PowerPoint presentations present unique challenges for lawyers, professional services firms, and marketing departments across industries. They can be time-consuming to create, difficult to present, and, too often, lacking in the power of persuasion. We address the most common problems we see when it comes to developing impactful presentations and pitches.
Too often attorneys allow the perfect to become the enemy of the good, and get so hung up on perfecting the content they write that they run the risk of interminably delaying release of their work to the point that it never sees light of day. Or worse, they get so hung up on trying to conceive of the perfect topic, they fail to put pen to paper at all. We call this content paralysis.
While I believe that everyone is capable of building a profitable roster of clients, there are many lawyers who are beginning their careers at law firms who will, down the road, decide on a different path. Even for those lawyers, it’s a good idea to begin laying the foundation for business development, because the skills required to position oneself for business development success are valuable and transferable to almost any domain in life.
We are excited to announce the launch of The Thought Leadership Project podcast, a program dedicated to helping lawyers turn their expertise into thought leadership, and their thought leadership into new business. Our podcast allows us to take a deep dive into a wide range of thought leadership-related issues, from the importance of establishing a niche focus for your content to how to establish yourself as a thought leader on LinkedIn.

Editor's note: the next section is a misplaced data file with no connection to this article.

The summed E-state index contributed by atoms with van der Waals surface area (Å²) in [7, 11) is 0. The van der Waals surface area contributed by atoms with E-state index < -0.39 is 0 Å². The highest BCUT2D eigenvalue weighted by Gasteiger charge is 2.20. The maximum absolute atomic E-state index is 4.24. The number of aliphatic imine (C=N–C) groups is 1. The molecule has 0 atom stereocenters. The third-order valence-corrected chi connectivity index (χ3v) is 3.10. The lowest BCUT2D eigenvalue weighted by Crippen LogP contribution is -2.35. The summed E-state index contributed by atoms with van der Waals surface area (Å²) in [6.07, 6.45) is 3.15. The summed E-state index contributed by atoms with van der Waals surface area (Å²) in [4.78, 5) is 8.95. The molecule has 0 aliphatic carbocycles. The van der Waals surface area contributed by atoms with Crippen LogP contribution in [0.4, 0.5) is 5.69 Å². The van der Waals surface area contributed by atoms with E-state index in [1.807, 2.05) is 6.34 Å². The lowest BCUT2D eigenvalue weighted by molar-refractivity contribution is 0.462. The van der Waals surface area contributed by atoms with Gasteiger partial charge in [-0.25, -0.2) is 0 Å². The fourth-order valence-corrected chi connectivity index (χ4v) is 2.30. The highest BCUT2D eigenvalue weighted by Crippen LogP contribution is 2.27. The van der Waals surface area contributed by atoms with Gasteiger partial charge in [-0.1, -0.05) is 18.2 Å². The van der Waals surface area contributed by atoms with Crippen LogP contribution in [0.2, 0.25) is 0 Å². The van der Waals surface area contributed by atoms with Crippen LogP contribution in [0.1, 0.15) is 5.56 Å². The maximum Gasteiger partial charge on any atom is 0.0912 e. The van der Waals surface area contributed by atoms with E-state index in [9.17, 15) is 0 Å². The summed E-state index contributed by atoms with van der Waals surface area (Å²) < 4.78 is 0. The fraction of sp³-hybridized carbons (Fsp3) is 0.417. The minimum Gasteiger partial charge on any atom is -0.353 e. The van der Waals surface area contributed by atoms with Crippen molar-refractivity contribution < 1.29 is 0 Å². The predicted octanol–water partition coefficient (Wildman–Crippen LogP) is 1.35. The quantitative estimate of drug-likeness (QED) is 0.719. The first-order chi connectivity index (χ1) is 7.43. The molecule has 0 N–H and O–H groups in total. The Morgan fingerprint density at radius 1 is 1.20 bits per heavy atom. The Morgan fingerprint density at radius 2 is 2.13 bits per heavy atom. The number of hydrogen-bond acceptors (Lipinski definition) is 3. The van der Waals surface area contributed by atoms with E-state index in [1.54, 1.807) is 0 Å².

Once a subject matter expert becomes a recognized thought leader, the time commitment required to engage in content development will be better understood and more highly valued. As opportunities flow in as the result of a coordinated thought leadership campaign, the return will become self-evident. But early on, busy lawyers and like professionals struggle with carving out time to create content. What if I told you that you only needed to carve out 60 minutes or less every six to eight weeks in order to establish a well-oiled marketing machine?
There is a danger in conflating sales with marketing, or considering them the same function, when really they are distinct activities and requisite skill sets. But there is an equal danger in keeping the functions entirely separate, which is often where both programs (sales and marketing) come up short, with departments at large companies pointing figures and making excuses.